David Field has provided an excellent post on the issue of God’s “permissive” will. Ever since my views began to change on the issues of God’s sovereignty and how it works out in His creation, I have not been happy with the idea that some Reformed Evangelicals (including plenty of my dearest friends) have put forward as “God’s permissive will.” It just doesn’t sound right or Biblical.
In my continued search for a better way to explain God’s sovereign will to myself and others, David Field has done an amazing job in this post which I re-post here below. Enjoy and let’s discuss!
God’s “permissive will”
It may sound iconoclastic and it’s highly likely that it comes from ignorance but I have just about given up on the idea of God’s “permissive will”.
The intended function of the distinction/term is to assert a moral asymmetry between God’s relationship to what is evil and his relationship to the good.
But the effect of the distinction/term to my mind is to imply that God draws circles and says, “I won’t step in there”. It implies a self-limitation on the part of God.
I don’t believe that there is such a self-limitation, nor, indeed, that it is possible. I believe that God’s sovereignty is inalienable. I believe that God is personally, purposefully, actively present at and to every point, time, space, event, object, and person in creation.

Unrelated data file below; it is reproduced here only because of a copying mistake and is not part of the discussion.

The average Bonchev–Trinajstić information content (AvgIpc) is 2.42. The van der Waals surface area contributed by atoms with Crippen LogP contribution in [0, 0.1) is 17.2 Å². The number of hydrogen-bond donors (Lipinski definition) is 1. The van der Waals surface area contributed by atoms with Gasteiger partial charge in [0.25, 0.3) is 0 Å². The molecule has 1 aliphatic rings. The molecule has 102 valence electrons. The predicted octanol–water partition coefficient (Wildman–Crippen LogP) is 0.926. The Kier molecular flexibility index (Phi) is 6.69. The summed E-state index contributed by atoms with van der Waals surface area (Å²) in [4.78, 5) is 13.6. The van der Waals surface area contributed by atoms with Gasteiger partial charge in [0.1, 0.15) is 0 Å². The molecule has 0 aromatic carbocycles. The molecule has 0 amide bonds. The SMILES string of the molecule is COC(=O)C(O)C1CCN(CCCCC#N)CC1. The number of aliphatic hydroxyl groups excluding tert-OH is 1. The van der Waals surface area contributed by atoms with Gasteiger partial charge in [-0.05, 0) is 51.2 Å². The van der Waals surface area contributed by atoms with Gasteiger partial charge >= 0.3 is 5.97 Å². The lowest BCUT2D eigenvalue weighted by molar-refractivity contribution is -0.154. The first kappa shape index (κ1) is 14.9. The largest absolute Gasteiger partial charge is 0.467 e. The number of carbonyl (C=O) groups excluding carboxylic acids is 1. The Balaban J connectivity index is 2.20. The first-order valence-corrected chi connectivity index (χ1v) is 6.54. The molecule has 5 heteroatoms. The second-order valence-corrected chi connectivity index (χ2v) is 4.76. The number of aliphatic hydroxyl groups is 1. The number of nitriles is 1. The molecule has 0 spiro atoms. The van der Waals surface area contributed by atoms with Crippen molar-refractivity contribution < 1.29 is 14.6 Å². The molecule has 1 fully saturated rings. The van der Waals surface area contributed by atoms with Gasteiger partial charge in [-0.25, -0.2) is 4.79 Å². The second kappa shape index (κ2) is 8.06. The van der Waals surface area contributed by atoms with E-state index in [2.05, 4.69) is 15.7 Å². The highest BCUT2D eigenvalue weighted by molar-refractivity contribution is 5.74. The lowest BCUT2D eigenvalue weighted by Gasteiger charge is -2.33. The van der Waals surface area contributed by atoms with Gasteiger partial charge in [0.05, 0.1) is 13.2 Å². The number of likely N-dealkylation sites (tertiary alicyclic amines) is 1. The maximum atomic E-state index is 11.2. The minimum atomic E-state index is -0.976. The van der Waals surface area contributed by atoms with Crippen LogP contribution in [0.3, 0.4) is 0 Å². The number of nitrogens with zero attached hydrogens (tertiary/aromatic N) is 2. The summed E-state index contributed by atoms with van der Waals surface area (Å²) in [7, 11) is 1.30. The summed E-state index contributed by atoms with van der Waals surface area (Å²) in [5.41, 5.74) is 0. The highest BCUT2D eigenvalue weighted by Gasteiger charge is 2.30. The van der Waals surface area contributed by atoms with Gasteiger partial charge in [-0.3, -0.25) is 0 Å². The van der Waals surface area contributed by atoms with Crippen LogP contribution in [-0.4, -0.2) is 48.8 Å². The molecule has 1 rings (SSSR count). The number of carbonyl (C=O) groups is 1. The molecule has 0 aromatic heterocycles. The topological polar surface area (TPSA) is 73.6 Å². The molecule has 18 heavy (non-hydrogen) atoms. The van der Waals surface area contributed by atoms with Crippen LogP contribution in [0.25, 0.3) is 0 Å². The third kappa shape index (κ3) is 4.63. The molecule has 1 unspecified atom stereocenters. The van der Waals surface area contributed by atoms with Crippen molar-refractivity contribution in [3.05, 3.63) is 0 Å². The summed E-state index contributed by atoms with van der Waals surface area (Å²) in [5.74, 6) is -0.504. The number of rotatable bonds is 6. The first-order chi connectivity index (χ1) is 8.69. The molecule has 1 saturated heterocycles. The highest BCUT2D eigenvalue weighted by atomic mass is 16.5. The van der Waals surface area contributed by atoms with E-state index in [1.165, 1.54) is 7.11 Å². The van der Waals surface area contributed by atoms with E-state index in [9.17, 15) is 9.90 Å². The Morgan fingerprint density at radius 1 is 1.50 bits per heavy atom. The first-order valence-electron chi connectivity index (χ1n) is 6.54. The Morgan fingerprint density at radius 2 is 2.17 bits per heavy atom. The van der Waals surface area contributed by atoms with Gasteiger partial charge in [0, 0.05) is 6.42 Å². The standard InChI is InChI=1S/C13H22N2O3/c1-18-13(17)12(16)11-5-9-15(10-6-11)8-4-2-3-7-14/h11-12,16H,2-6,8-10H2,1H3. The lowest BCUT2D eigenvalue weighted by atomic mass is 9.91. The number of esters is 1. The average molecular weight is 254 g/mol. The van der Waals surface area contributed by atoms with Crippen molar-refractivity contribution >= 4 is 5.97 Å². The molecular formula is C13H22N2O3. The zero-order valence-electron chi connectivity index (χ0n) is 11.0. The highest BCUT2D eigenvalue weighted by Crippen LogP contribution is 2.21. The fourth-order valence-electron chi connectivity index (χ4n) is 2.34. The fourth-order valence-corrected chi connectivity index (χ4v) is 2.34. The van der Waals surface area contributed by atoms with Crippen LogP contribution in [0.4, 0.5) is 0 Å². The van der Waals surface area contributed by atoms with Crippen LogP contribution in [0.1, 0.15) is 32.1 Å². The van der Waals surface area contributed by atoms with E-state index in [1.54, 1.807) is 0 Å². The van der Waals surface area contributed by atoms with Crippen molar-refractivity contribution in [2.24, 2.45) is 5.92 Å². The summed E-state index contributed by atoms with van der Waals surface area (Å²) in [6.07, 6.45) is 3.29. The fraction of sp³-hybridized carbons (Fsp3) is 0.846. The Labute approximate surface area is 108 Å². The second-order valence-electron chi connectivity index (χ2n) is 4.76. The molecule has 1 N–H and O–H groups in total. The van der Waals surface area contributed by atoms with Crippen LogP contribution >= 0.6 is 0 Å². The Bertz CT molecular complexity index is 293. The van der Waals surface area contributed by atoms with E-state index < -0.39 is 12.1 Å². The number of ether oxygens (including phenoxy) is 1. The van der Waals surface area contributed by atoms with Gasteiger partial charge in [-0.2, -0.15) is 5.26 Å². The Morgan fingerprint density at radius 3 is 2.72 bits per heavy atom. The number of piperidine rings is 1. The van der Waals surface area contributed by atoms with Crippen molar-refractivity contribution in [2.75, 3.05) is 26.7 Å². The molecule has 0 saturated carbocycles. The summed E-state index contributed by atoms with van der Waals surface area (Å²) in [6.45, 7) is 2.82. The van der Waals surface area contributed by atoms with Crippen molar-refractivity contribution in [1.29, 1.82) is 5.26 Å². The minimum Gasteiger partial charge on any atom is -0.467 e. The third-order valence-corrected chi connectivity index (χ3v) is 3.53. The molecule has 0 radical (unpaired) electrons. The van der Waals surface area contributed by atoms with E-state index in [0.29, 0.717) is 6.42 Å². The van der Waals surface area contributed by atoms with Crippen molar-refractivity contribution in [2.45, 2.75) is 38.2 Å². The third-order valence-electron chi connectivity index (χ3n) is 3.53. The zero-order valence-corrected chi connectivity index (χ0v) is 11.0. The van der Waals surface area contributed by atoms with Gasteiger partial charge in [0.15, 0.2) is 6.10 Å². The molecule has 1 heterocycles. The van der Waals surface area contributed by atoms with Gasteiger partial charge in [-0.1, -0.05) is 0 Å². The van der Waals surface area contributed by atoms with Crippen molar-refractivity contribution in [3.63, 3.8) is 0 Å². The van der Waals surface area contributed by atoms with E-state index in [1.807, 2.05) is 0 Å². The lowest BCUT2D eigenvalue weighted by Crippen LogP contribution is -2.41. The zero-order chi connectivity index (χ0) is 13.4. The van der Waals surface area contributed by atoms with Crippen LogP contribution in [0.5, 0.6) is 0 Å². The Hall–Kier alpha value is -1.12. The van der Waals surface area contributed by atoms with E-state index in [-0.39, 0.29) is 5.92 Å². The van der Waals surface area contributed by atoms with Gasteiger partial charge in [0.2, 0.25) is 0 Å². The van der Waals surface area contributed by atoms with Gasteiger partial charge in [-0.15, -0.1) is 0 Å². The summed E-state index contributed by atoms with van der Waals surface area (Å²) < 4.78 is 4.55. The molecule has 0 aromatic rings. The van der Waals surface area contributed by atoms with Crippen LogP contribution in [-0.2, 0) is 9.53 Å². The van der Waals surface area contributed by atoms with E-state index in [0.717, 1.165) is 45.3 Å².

I therefore believe that rather than saying
- God actively and directly wills and causes good but only permissively and indirectly wills evil.
we should say
- God actively and directly wills and causes absolutely everything and he loves the goodness of all the good things he wills and causes and he loathes and is wrathful towards the evil of all the evil things he wills and causes (the evil or sinfulness of which is the responsibility of wicked moral agents).
Or more briefly,
- God causes the things which are good and loves the good. God causes the things which are evil (but not the evil-ness of them) and loathes the evil.
Of course, this is at the level of discussing vocabulary for a dogmatics lecture in relation to God’s inalienable sovereignty and permissive will and self-limitation and things. I also affirm that it is right and proper and important, on occasion, to talk about God “allowing” Satan to afflict Job, for example, or “allowing” this or that natural or moral evil to occur.
Happily, Neil Jeffers is going to sort this out once and for all very soon now.